1. Seems good but have you guys visited Pune Biogas plants? the model is superb and i have heard and personally visited 4 biogas plants based on different technologies in pune and all are absolutely good.
    People can be contacted for Biogas Installations in Pune are:
    1)Srinivas Kasulla & Sumedh Bapat - 9004689601 & 9881090693
    2)Sanjay Nandre - 9890044785
    3) Sameer Rege - 9373339159

    These are the people who have done good work in pune rest there are few more biogas plants but are not at all attractive and working but i personally visited their biogas plants and all were working - i have visited their biogas plants without informing them and took their contacts from Pune Municipal Council and for past 2 years each plant has taken more than 2500 tons of waste each plant which was really a big amount of waste to be reduced on earth...hatz off to srinivas kasulla, sumedh bapat, sanjay nandre and sameer rege they all are reall ecosavers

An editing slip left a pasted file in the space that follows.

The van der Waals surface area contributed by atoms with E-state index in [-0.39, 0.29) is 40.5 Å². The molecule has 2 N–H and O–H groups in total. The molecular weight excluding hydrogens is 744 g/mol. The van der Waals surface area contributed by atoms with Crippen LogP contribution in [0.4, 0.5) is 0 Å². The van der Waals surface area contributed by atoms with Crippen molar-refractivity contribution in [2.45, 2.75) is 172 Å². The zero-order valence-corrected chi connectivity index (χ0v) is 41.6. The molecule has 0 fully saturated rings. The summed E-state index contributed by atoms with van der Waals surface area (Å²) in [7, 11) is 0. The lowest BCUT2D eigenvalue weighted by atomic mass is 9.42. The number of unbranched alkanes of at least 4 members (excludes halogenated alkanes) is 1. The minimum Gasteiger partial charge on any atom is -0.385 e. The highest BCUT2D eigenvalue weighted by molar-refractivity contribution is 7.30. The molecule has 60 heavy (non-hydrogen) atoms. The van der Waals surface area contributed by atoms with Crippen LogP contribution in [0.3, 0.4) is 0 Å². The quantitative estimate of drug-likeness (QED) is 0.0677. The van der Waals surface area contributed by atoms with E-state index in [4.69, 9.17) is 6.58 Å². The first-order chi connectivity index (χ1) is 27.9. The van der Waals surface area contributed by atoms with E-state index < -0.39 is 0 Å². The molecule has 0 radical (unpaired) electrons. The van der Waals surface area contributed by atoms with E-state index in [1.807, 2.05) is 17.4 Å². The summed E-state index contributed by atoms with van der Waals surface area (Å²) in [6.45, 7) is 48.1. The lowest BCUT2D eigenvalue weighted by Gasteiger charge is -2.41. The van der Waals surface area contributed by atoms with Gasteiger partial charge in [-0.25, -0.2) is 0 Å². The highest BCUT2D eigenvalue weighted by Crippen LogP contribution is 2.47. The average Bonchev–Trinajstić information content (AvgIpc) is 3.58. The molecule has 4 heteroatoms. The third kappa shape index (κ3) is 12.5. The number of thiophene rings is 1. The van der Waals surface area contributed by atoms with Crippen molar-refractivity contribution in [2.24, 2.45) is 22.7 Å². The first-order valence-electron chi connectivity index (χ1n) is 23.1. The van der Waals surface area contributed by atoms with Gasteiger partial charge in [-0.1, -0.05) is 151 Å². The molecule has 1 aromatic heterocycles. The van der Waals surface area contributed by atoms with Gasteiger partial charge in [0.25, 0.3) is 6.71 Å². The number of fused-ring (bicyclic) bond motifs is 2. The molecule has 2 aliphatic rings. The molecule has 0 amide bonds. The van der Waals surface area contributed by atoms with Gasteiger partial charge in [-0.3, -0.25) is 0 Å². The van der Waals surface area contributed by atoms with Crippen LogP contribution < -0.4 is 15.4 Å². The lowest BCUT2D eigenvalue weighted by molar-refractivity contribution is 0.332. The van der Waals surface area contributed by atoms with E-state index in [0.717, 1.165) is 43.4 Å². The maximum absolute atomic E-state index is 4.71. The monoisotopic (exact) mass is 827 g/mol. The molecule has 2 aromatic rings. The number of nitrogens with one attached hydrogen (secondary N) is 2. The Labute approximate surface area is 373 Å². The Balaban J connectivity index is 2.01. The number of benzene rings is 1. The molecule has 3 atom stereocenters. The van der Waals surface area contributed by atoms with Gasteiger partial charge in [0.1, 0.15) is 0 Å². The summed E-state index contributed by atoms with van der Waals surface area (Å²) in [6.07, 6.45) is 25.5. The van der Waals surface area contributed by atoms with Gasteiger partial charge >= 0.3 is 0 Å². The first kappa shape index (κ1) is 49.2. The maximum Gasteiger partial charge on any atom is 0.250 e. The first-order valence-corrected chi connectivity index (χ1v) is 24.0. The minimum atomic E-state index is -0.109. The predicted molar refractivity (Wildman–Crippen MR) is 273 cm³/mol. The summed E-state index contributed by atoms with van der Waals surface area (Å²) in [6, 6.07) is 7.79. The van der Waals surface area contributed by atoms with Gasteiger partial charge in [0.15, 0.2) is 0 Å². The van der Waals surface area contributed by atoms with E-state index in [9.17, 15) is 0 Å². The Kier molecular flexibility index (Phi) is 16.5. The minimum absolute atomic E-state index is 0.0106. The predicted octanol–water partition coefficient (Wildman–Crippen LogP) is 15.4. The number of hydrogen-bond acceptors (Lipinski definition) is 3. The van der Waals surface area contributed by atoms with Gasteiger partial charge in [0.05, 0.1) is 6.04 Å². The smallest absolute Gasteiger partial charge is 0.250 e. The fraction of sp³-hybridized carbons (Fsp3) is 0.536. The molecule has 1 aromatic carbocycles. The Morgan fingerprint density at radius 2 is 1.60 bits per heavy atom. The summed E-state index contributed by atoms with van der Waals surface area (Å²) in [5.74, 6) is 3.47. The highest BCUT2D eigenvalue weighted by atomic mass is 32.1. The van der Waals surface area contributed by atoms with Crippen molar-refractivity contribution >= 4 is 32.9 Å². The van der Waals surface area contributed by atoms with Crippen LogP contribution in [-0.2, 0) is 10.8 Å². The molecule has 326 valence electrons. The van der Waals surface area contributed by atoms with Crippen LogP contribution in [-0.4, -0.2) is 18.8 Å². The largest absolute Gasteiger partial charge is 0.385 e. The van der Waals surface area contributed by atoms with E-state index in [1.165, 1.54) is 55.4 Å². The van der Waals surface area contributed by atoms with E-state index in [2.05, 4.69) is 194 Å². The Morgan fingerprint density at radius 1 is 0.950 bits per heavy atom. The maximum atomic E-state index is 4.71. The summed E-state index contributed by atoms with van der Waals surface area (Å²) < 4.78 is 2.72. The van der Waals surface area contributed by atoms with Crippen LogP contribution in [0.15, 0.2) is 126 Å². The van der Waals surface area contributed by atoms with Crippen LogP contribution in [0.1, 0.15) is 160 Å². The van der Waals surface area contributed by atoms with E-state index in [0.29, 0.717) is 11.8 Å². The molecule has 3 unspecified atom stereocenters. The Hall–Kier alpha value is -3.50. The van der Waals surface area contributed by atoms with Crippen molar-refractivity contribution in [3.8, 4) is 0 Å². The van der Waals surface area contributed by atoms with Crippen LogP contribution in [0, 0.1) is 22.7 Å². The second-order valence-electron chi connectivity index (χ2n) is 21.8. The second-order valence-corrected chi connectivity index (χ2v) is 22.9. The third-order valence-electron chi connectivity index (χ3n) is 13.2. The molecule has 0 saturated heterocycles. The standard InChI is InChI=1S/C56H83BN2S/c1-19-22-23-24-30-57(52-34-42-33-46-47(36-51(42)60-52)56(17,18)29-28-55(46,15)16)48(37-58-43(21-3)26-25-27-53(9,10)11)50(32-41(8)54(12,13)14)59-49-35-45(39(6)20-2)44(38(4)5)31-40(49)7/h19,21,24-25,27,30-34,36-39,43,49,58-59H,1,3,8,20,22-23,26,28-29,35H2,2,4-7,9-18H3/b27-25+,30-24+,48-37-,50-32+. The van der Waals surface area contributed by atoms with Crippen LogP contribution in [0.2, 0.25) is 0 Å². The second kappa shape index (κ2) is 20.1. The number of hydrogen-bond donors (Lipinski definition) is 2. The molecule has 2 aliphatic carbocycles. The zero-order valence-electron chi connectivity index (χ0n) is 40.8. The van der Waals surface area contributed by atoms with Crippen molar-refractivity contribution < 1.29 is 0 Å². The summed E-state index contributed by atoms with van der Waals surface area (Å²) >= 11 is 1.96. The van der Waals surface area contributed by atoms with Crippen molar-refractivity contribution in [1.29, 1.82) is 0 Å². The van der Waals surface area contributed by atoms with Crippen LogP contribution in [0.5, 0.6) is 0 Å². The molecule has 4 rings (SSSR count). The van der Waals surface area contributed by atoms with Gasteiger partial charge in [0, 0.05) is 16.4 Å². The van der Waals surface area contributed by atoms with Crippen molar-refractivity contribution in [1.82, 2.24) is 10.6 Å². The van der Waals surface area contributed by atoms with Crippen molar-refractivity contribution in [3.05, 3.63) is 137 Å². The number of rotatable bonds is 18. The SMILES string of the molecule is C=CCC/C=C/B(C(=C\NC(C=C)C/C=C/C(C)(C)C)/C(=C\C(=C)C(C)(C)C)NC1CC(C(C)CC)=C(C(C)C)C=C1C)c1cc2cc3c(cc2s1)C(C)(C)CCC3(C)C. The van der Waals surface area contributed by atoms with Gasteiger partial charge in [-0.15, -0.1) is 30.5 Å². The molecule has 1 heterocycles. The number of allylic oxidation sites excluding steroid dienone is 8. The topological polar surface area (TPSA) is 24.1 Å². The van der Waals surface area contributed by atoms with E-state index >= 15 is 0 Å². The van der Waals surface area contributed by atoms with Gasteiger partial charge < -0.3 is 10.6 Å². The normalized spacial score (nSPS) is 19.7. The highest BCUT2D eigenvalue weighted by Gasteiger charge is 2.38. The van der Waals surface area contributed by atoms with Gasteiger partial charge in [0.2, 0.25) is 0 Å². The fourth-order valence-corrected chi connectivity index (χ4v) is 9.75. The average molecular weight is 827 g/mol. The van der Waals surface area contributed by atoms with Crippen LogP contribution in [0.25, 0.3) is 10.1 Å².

ReplyDelete
  2. No, I could not visit Pune. I chose Biotech company for biomethanation case study, so for biomethanation, my destination was Kerala. Also, this research is towards my thesis and I'm towards the end of this research. I'll however mention about the company and that might help someone interested, to have a closer look

    ReplyDelete
    Replies
    1. I am presently staying at Bangalore, can I have a close look at this plant somewhere
      in Bangalore.Moreover please mention about the company.

      Delete
  3. Do visit or have a look at the compact biogas plant designed by Sumedh Bapat and Srinivas Kasulla which has been installed for JSW, mumbai.

    ReplyDelete
  4. WHAT WILL BE THE UNIT PRIZE OF BIOGAS AFTER UPGRADATION?

    ReplyDelete
  5. In bio gas plant manufacturers, Biogas Plant is mainly used for biologically breaking down organic matter, in the absence of oxygen.

    ReplyDelete
  6. Hello

    Please revert if anyone is interest for construction of Anaerobic Digester for our Combined Heat and Power Project in Westbengal.

    Regards
    Parveen Sajjad
    email: parveen.sajjad@enfragy.com



    ReplyDelete

Glossary

CH4 Methane
CO2
Carbon Dioxide
GOI
Government of India
INR Indian Rupee
JnNURM Jawaharlal Nehru National Urban Renewal Mission
LFG Landfill Gas
MBT
Mechanical Biological Treatment
MSW Municipal Solid Waste
NEERI National Environmental Engineering Research Institute
RDF
Refuse Derived Fuel
SLF Sanitary Landfill
SWM Solid Waste Management
USD United States Dollar
WPs Waste Pickers
WTE Waste-to-Energy
WTERT Waste-to-Energy Research and Technology Council